“Window Pane Disappearing Nine Patch”

24 10 2014

The “Disappearing Nine Patch” quilt design is fairly popular; perhaps you have made one like my quilt for Hazel Poppy. But have you heard of a “Window Pane Disappearing Nine Patch?”


You can see a tutorial for this quilt design by Jenny Doan of Missouri Star Quilt Company on You Tube. I have been saving two sets of charm squares for just such a project. (These were birthday gifts from the Nuertingen quilt group in Germany.)  Jenny Doan used black strips between her charm squares. However, since my 5″ squares were dark, rich jewel tones, I selected a tan, swirly fabric  for contrast instead.

I cut the tan fabric into 1 1/2″ strips and sewed them between the 5″ squares.


Then I cut these “Window Pane Nine Patches” into 4 equal squares.


I made 8 large “Window Pane Nine Patch” blocks which yielded 32 small blocks.


I arranged the blocks in a 5 x 6 grid on the floor and turned the blocks so no seams matched as Jenny instructed in the tutorial. With this arrangement, I had 2 small blocks left over.


After moving the blocks around a bit to distribute the various colors, I sewed the blocks in each row together and then joined the rows. I decided to add a 4″ border of the tan swirly fabric.


The striped flannel for the backing was a “free table” find at my guild. The colors blend perfectly with the warm tans and oranges in the quilt. I enlarged the backing by adding a panel of burnt orange and the two leftover blocks.


As you can see in the photo above, I quilted freehand curls in gold thread to mimic the swirly tan print. A half yard of dark teal fabric inherited from my mom made a handsome binding.


Won’t this make a comfy quilt for a patient at the V.A. hospital?

Calling All Pictures for “Table Tiles”

23 10 2014

Monday, Oct. 27, is our last Quilt-A-Long blog post for “Table Tiles.” And I need pictures of your completed table runner tops to show blog readers. If you are new to the Abyquilts blog and wonder what in the world I am talking about, just type “Table Tiles” in the search box in the upper right corner of the blog. Hit “enter,” and you’ll be able to read the previous posts regarding the QAL. “Table Tiles” was published in the Oct./Nov. 2014 issue of McCall’s Quick Quilts. The editors even offered a free pattern for a lap size quilt.

So if you have several hours to sew this weekend, why not make a “Table Tiles” runner. And please send me a digital picture: aby.quilts@gmail.com.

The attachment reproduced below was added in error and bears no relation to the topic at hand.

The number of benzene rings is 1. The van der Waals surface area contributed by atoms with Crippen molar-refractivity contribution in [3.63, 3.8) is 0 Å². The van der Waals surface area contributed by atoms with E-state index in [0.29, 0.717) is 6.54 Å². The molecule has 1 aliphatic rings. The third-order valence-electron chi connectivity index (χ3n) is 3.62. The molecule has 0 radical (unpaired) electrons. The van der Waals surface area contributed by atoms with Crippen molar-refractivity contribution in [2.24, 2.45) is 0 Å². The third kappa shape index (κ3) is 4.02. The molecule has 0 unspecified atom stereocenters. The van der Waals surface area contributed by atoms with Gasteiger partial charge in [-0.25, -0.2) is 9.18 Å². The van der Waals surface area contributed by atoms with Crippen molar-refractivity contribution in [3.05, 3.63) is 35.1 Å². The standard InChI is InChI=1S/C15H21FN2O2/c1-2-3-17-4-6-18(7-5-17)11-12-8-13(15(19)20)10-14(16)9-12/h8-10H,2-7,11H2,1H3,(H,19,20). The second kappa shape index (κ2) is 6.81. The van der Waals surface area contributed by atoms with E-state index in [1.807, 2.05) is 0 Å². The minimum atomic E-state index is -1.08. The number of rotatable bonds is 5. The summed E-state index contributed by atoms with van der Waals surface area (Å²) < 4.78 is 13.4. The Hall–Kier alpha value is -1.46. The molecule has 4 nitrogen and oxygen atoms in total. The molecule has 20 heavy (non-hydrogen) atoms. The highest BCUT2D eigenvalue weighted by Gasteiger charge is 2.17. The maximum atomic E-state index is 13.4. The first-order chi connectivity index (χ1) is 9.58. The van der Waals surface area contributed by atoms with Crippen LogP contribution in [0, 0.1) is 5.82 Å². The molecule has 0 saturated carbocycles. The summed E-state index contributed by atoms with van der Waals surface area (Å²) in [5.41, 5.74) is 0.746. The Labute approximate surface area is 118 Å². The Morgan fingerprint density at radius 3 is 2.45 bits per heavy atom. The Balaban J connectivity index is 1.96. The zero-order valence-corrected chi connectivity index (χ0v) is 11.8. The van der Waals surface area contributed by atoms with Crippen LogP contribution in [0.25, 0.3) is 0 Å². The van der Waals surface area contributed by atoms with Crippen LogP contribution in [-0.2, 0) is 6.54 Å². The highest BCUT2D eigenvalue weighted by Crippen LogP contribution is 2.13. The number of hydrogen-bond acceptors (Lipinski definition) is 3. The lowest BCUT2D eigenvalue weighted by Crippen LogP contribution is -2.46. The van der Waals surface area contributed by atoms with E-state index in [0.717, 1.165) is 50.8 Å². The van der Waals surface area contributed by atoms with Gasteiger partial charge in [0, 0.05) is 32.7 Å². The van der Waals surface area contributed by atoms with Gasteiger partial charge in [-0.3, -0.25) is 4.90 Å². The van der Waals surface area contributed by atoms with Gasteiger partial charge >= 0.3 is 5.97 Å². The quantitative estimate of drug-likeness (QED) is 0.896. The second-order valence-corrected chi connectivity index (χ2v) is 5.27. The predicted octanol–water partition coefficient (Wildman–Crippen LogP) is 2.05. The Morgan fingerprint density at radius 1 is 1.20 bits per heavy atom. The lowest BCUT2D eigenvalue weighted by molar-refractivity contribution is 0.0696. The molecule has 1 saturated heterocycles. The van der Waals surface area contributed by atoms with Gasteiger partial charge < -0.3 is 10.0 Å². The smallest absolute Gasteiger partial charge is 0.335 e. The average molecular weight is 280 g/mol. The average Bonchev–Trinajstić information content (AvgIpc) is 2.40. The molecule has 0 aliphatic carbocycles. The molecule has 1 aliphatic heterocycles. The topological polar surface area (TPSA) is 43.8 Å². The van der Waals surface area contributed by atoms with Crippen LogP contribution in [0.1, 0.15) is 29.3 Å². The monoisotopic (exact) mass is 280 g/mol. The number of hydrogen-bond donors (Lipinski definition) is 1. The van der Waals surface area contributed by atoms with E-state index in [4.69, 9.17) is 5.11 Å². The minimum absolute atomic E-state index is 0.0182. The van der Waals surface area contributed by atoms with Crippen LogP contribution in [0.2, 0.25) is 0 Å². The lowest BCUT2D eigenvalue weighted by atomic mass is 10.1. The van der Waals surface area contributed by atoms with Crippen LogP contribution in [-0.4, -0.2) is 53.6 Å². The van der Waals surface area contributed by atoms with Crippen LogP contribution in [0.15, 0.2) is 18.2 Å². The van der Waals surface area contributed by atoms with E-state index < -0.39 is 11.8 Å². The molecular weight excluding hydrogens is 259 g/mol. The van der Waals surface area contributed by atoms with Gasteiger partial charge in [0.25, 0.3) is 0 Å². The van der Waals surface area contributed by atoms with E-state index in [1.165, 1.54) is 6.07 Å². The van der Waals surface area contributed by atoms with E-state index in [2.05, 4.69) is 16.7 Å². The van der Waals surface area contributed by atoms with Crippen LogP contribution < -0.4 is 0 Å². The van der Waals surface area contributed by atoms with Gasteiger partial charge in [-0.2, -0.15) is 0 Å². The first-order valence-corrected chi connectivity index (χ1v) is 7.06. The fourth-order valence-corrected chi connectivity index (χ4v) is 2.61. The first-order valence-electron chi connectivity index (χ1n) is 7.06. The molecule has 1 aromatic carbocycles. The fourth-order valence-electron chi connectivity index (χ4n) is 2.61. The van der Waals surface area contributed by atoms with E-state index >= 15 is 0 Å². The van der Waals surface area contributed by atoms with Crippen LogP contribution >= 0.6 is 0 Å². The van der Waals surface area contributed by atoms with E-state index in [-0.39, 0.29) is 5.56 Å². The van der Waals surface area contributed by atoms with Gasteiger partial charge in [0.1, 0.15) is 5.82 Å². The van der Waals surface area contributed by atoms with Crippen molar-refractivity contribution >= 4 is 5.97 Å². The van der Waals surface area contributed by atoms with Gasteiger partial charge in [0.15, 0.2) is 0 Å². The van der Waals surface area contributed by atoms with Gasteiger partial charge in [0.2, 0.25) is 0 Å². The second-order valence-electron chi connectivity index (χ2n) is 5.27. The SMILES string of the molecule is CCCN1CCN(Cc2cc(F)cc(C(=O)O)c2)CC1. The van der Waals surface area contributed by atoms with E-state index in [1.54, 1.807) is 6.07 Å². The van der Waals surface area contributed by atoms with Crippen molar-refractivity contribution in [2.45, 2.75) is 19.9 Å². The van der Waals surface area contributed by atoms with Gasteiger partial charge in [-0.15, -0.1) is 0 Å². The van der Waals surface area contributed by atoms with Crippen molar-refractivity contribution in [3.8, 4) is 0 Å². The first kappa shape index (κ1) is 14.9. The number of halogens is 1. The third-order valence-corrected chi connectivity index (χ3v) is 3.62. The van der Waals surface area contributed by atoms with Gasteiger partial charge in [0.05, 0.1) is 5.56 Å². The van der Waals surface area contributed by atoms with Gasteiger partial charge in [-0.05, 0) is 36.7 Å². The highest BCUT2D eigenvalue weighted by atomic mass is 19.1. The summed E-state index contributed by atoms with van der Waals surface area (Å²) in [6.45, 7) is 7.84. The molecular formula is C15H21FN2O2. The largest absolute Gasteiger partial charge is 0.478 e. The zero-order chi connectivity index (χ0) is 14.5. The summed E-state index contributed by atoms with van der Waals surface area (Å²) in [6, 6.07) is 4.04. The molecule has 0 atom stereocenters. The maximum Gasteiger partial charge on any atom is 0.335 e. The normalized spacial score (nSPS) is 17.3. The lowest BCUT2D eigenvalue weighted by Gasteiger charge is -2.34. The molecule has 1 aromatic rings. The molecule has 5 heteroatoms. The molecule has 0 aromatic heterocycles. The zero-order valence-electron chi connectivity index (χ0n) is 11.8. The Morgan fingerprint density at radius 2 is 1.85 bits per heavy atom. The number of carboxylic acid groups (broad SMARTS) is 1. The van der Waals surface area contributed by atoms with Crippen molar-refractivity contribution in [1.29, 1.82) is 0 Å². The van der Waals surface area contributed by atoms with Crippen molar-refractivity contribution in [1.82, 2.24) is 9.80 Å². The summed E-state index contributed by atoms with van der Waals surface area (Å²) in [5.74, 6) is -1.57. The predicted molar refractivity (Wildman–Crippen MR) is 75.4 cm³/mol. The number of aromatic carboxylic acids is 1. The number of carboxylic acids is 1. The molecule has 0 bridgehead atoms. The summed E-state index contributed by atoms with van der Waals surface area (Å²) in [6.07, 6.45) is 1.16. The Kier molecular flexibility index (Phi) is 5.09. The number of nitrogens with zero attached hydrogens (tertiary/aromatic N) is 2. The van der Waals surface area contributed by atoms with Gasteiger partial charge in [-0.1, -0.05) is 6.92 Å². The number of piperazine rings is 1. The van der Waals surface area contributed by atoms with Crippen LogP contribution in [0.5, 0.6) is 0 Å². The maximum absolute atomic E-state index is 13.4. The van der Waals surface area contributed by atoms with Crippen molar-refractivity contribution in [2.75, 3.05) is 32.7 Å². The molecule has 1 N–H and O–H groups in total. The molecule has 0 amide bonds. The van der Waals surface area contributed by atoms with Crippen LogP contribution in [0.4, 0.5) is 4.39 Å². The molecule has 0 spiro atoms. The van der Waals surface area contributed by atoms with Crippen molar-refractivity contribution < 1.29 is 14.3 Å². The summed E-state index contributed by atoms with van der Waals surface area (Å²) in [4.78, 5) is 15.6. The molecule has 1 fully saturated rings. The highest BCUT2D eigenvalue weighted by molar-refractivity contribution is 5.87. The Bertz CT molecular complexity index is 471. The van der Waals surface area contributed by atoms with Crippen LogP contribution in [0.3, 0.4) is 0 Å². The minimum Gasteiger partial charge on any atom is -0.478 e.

Table tiles table runner

Patriotic Postage Stamp QOV

22 10 2014

From time to time, I longarm quilt tops made by members of the Fayetteville Quilts of Valor group. You can read about the Quilts of Valor Foundation here.


This remarkable quilt top was made by Susan. It contains over 700 2″ squares which she cut from the small scraps left over from other QOVs. Susan espouses Bonnie Hunter’s method of cutting her scraps into strips and squares of useable, standard widths.

Did you notice the wonky gold stars sprinkled throughout the quilt?

The quilting design is freehand meandering with five-point stars in honey colored polyester thread.

Any soldier would be proud to receive this wonderful quilt!

“Sparkling Pines” Published!

21 10 2014

Have you seen the Dec/Jan 2015 issue of McCall’s Quick Quilts?

QQ Cover dec jan 14 runner

My design, “Sparkling Pines” is on pg. 28!

QQ dec jan 14 Sparkling-Pines-FLAT-600px

As the article says, you can “brighten your table this holiday season with this simple, sweet table runner.”

While cutting out the fabric pieces for my runner, I also cut enough for one lucky blog reader. That’s right, you could win a kit for “Sparkling Pines!” Leave a comment below if you would like to be entered in the drawing which will be held in one week on October 28.


“Table Tiles” QAL

20 10 2014

I have two “Table Tiles” runners to show you today. Interestingly, both quilters elected to use black and gray fabrics as was published by McCall’s Quick Quilts Oct/Nov 2014.

I love looking at Stephanie’s runner. She used such different fabrics than I did. It’s sophisticated yet playful!

Table Tiles finish, Steph Alexander

Take a look at Judy’s table runner. She modified the design by adding sections of gray print at both ends of the runner and by using the same black and gray fabrics (rather than a scrappy palette).